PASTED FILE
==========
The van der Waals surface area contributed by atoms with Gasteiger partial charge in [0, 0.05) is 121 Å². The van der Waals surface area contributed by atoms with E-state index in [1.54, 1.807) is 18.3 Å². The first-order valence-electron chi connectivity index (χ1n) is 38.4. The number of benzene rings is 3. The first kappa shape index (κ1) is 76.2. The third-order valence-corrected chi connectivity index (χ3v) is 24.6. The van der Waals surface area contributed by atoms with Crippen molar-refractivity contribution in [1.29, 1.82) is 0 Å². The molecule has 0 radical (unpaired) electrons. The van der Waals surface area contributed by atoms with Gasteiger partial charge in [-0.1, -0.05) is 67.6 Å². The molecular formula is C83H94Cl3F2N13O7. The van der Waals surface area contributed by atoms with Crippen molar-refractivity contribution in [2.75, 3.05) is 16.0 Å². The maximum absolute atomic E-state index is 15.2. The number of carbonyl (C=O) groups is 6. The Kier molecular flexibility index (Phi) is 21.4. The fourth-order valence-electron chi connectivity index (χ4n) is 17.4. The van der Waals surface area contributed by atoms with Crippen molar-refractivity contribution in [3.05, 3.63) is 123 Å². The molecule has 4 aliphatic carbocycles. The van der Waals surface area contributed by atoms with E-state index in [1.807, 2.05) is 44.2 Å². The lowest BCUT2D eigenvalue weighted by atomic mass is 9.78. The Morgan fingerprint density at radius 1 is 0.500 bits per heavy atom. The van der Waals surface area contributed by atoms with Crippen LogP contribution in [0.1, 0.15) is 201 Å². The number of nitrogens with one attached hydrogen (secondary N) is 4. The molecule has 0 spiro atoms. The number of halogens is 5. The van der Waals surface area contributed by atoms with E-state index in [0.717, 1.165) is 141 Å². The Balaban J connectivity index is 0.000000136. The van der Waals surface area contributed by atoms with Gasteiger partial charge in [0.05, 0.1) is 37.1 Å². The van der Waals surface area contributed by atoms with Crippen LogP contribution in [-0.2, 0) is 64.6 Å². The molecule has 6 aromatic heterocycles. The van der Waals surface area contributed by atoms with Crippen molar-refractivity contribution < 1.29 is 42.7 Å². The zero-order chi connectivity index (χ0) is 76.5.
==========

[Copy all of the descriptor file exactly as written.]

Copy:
The van der Waals surface area contributed by atoms with Gasteiger partial charge in [0, 0.05) is 121 Å². The van der Waals surface area contributed by atoms with E-state index in [1.54, 1.807) is 18.3 Å². The first-order valence-electron chi connectivity index (χ1n) is 38.4. The number of benzene rings is 3. The first kappa shape index (κ1) is 76.2. The third-order valence-corrected chi connectivity index (χ3v) is 24.6. The van der Waals surface area contributed by atoms with Crippen molar-refractivity contribution in [1.29, 1.82) is 0 Å². The molecule has 0 radical (unpaired) electrons. The van der Waals surface area contributed by atoms with Gasteiger partial charge in [-0.1, -0.05) is 67.6 Å². The molecular formula is C83H94Cl3F2N13O7. The van der Waals surface area contributed by atoms with Crippen molar-refractivity contribution in [2.75, 3.05) is 16.0 Å². The maximum absolute atomic E-state index is 15.2. The number of carbonyl (C=O) groups is 6. The Kier molecular flexibility index (Phi) is 21.4. The fourth-order valence-electron chi connectivity index (χ4n) is 17.4. The van der Waals surface area contributed by atoms with Crippen molar-refractivity contribution in [3.05, 3.63) is 123 Å². The molecule has 4 aliphatic carbocycles. The van der Waals surface area contributed by atoms with E-state index in [1.807, 2.05) is 44.2 Å². The lowest BCUT2D eigenvalue weighted by atomic mass is 9.78. The Morgan fingerprint density at radius 1 is 0.500 bits per heavy atom. The van der Waals surface area contributed by atoms with Crippen LogP contribution in [0.1, 0.15) is 201 Å². The number of nitrogens with one attached hydrogen (secondary N) is 4. The molecule has 0 spiro atoms. The number of halogens is 5. The van der Waals surface area contributed by atoms with E-state index in [0.717, 1.165) is 141 Å². The Balaban J connectivity index is 0.000000136. The van der Waals surface area contributed by atoms with Gasteiger partial charge in [0.05, 0.1) is 37.1 Å². The van der Waals surface area contributed by atoms with Crippen LogP contribution in [-0.2, 0) is 64.6 Å². The molecule has 6 aromatic heterocycles. The van der Waals surface area contributed by atoms with Crippen molar-refractivity contribution < 1.29 is 42.7 Å². The zero-order chi connectivity index (χ0) is 76.5.